Modelling the amount of materials to improve inventory datasets of greenhouse infrastructures

  • Assumpció Antón
  • Marta Torrellas
  • Vanesa Raya
  • Juan I. Montero



Previous studies have shown the importance of including agricultural capital goods in environmental assessments. In particular for protected crops, greenhouse structural components may account for nearly 30 % of the total in environmental impact categories such as resource depletion and global warming. The lack of appropriate datasets can make it difficult to include these structural components. The present paper provides a modelling approach for the greenhouse inventory stage to provide better assessments of greenhouse production systems.


In this study, four main greenhouse structures were assessed: a glass greenhouse, a multi-tunnel greenhouse, a local Mediterranean type known as the parral greenhouse and a low-tunnel greenhouse. After selecting the main materials of the structure, we generated equations to calculate the amount of the main structural materials as a function of the main greenhouse dimensions. We performed a quality assessment of the data used for different greenhouse structures. We also calculated a simplified environmental assessment made by the different structures to the climate change category in order to test the effects of the different amounts of material in the four greenhouse types.

Results and discussion

Equations to calculate the amount of the main greenhouse materials as a function of greenhouse size are provided. For the four greenhouse types under consideration, statistical correlations showed a good fit between the amounts of greenhouse materials and the parameters related to the main greenhouse dimensions, such as greenhouse perimeter, surface and volume. The results from the complementary impact assessment study show that glass greenhouses contributed the most in the climate change category, with an average value of 2.9 kg CO2 eq m−2. After variability was taken into account, multi-tunnel and parral greenhouses showed similar values of between 0.5 and 1.3 kg CO2 eq m−2, while low-tunnel greenhouses had the lowest ranges, between 0.4 and 0.6 kg CO2 eq m−2. The environmental assessment was done using the square metre as a reference flow, so the actual impact depends on the functional unit selected, which is usually the yield.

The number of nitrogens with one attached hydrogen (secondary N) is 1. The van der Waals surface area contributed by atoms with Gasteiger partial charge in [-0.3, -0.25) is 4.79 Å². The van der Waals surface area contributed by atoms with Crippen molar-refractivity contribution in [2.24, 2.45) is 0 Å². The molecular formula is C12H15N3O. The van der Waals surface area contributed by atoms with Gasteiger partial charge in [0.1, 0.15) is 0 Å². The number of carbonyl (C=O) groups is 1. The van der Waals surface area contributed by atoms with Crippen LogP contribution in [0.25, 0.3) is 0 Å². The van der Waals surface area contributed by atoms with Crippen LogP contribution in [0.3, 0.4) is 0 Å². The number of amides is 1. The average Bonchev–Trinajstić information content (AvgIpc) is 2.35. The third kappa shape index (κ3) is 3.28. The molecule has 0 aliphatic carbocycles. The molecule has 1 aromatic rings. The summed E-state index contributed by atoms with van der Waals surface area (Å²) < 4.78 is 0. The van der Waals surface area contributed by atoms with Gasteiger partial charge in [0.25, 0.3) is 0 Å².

Application of the equations developed in this study provides an easy way to calculate the quantity of materials used to make greenhouses of different dimensions, thus resulting in more accurate calculation of greenhouse production system impacts. This analysis also highlights the importance of the different amounts of materials used to build these structures and, therefore, the need to include ranges of uncertainty in environmental analyses.


Glasshouse Low-tunnel greenhouse Multi-tunnel greenhouse Parral greenhouse 



This work received financial supported from the projects ‘Life Cycle Impact Assessment Methods for Improved Sustainability Characterisation of Technologies’ (LC-IMPACT), Contract No. 243827 and ‘Efficient Use of Inputs in Protected Horticulture’ (EUPHOROS) Contract No. 211457, both funded by the European Commission under the Seventh Framework Programme.


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Copyright information

© Springer-Verlag Berlin Heidelberg 2013

Authors and Affiliations

  • Assumpció Antón
    • 1
  • Marta Torrellas
    • 1
  • Vanesa Raya
    • 2
  • Juan I. Montero
    • 1
  1. 1.IRTABarcelonaSpain
  2. 2.Departamento de Ornamentales y Horticultura, ICIAEstación de Investigación Hortícola de Santa Lucía de TirajanaLas Palmas de Gran CanariaSpain

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